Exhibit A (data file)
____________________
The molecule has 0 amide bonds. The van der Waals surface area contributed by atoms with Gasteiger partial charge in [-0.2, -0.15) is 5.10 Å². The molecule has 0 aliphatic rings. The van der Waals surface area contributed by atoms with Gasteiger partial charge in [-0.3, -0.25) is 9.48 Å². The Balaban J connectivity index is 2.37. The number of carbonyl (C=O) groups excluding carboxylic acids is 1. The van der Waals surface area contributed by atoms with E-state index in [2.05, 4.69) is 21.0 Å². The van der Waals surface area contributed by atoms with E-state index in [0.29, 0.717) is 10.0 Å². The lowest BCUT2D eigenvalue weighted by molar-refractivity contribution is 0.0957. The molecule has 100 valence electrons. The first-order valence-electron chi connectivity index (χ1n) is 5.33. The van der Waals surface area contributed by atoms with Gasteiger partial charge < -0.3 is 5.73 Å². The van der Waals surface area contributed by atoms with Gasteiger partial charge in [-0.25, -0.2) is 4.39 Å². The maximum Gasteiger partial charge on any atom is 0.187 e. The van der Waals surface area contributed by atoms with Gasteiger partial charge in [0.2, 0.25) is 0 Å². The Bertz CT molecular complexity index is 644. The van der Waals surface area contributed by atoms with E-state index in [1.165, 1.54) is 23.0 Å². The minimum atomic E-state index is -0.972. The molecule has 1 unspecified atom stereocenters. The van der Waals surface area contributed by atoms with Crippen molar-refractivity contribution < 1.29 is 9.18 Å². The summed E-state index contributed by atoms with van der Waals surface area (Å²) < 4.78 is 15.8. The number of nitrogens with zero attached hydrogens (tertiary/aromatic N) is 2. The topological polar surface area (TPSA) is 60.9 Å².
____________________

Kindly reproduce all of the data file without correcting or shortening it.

The molecule has 0 amide bonds. The van der Waals surface area contributed by atoms with Gasteiger partial charge in [-0.2, -0.15) is 5.10 Å². The molecule has 0 aliphatic rings. The van der Waals surface area contributed by atoms with Gasteiger partial charge in [-0.3, -0.25) is 9.48 Å². The Balaban J connectivity index is 2.37. The number of carbonyl (C=O) groups excluding carboxylic acids is 1. The van der Waals surface area contributed by atoms with E-state index in [2.05, 4.69) is 21.0 Å². The van der Waals surface area contributed by atoms with E-state index in [0.29, 0.717) is 10.0 Å². The lowest BCUT2D eigenvalue weighted by molar-refractivity contribution is 0.0957. The molecule has 100 valence electrons. The first-order valence-electron chi connectivity index (χ1n) is 5.33. The van der Waals surface area contributed by atoms with Gasteiger partial charge < -0.3 is 5.73 Å². The van der Waals surface area contributed by atoms with Gasteiger partial charge in [-0.25, -0.2) is 4.39 Å². The maximum Gasteiger partial charge on any atom is 0.187 e. The van der Waals surface area contributed by atoms with Gasteiger partial charge in [0.2, 0.25) is 0 Å². The Bertz CT molecular complexity index is 644. The van der Waals surface area contributed by atoms with E-state index in [1.165, 1.54) is 23.0 Å². The minimum atomic E-state index is -0.972. The molecule has 1 unspecified atom stereocenters. The van der Waals surface area contributed by atoms with Crippen molar-refractivity contribution < 1.29 is 9.18 Å². The summed E-state index contributed by atoms with van der Waals surface area (Å²) < 4.78 is 15.8. The number of nitrogens with zero attached hydrogens (tertiary/aromatic N) is 2. The topological polar surface area (TPSA) is 60.9 Å².